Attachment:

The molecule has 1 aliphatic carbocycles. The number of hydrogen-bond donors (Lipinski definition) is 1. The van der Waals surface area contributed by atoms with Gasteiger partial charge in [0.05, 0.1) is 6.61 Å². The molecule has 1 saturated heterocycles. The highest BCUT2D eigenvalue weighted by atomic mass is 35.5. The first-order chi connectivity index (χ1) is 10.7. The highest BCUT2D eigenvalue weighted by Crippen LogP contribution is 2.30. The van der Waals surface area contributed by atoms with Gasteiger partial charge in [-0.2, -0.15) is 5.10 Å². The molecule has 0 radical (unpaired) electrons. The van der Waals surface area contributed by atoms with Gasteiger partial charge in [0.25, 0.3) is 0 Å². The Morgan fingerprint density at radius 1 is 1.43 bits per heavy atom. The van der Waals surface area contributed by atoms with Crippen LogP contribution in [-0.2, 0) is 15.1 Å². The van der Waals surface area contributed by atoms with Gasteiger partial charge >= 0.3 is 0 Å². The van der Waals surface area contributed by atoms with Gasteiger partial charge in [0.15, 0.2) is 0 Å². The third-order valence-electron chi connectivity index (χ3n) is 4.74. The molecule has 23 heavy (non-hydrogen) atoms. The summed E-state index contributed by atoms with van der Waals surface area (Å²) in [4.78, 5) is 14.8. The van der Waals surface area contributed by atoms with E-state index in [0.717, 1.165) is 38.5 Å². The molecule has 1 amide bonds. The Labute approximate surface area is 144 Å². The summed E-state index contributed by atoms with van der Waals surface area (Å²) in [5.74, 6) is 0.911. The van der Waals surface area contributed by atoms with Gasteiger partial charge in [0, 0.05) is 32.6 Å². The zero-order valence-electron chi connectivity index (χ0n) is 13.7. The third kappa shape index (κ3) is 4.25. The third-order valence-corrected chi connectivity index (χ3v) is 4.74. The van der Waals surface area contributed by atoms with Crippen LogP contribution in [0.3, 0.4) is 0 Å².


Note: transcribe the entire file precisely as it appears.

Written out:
The molecule has 1 aliphatic carbocycles. The number of hydrogen-bond donors (Lipinski definition) is 1. The van der Waals surface area contributed by atoms with Gasteiger partial charge in [0.05, 0.1) is 6.61 Å². The molecule has 1 saturated heterocycles. The highest BCUT2D eigenvalue weighted by atomic mass is 35.5. The first-order chi connectivity index (χ1) is 10.7. The highest BCUT2D eigenvalue weighted by Crippen LogP contribution is 2.30. The van der Waals surface area contributed by atoms with Gasteiger partial charge in [-0.2, -0.15) is 5.10 Å². The molecule has 0 radical (unpaired) electrons. The van der Waals surface area contributed by atoms with Gasteiger partial charge in [0.25, 0.3) is 0 Å². The Morgan fingerprint density at radius 1 is 1.43 bits per heavy atom. The van der Waals surface area contributed by atoms with Crippen LogP contribution in [-0.2, 0) is 15.1 Å². The van der Waals surface area contributed by atoms with Gasteiger partial charge >= 0.3 is 0 Å². The van der Waals surface area contributed by atoms with Gasteiger partial charge in [0.15, 0.2) is 0 Å². The third-order valence-electron chi connectivity index (χ3n) is 4.74. The molecule has 23 heavy (non-hydrogen) atoms. The summed E-state index contributed by atoms with van der Waals surface area (Å²) in [4.78, 5) is 14.8. The van der Waals surface area contributed by atoms with E-state index in [0.717, 1.165) is 38.5 Å². The molecule has 1 amide bonds. The Labute approximate surface area is 144 Å². The summed E-state index contributed by atoms with van der Waals surface area (Å²) in [5.74, 6) is 0.911. The van der Waals surface area contributed by atoms with Gasteiger partial charge in [0, 0.05) is 32.6 Å². The zero-order valence-electron chi connectivity index (χ0n) is 13.7. The third kappa shape index (κ3) is 4.25. The third-order valence-corrected chi connectivity index (χ3v) is 4.74. The van der Waals surface area contributed by atoms with Crippen LogP contribution in [0.3, 0.4) is 0 Å².